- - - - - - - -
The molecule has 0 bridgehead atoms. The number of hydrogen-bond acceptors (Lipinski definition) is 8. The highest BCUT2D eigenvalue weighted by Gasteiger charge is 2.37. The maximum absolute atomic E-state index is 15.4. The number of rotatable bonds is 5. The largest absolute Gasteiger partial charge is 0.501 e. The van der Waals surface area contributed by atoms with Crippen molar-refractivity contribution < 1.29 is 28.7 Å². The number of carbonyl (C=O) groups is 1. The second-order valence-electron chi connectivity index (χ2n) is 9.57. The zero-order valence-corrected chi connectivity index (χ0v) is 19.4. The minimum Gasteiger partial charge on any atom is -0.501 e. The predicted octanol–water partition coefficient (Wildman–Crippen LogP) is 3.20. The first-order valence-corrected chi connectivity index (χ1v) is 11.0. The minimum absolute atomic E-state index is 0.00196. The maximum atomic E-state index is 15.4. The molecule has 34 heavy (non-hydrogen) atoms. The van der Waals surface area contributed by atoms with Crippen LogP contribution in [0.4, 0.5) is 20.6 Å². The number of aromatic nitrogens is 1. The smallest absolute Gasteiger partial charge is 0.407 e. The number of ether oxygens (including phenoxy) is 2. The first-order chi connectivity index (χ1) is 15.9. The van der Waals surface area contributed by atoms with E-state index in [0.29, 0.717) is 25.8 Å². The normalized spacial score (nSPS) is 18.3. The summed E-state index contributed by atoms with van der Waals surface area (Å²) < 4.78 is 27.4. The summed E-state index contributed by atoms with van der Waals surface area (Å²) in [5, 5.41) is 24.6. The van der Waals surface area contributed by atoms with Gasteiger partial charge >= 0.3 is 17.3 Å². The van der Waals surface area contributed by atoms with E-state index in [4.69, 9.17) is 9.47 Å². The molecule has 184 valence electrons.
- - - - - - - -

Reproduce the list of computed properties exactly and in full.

The molecule has 0 bridgehead atoms. The number of hydrogen-bond acceptors (Lipinski definition) is 8. The highest BCUT2D eigenvalue weighted by Gasteiger charge is 2.37. The maximum absolute atomic E-state index is 15.4. The number of rotatable bonds is 5. The largest absolute Gasteiger partial charge is 0.501 e. The van der Waals surface area contributed by atoms with Crippen molar-refractivity contribution < 1.29 is 28.7 Å². The number of carbonyl (C=O) groups is 1. The second-order valence-electron chi connectivity index (χ2n) is 9.57. The zero-order valence-corrected chi connectivity index (χ0v) is 19.4. The minimum Gasteiger partial charge on any atom is -0.501 e. The predicted octanol–water partition coefficient (Wildman–Crippen LogP) is 3.20. The first-order valence-corrected chi connectivity index (χ1v) is 11.0. The minimum absolute atomic E-state index is 0.00196. The maximum atomic E-state index is 15.4. The molecule has 34 heavy (non-hydrogen) atoms. The van der Waals surface area contributed by atoms with Crippen LogP contribution in [0.4, 0.5) is 20.6 Å². The number of aromatic nitrogens is 1. The smallest absolute Gasteiger partial charge is 0.407 e. The number of ether oxygens (including phenoxy) is 2. The first-order chi connectivity index (χ1) is 15.9. The van der Waals surface area contributed by atoms with E-state index in [0.29, 0.717) is 25.8 Å². The normalized spacial score (nSPS) is 18.3. The summed E-state index contributed by atoms with van der Waals surface area (Å²) < 4.78 is 27.4. The summed E-state index contributed by atoms with van der Waals surface area (Å²) in [5, 5.41) is 24.6. The van der Waals surface area contributed by atoms with Gasteiger partial charge >= 0.3 is 17.3 Å². The van der Waals surface area contributed by atoms with E-state index in [4.69, 9.17) is 9.47 Å². The molecule has 184 valence electrons.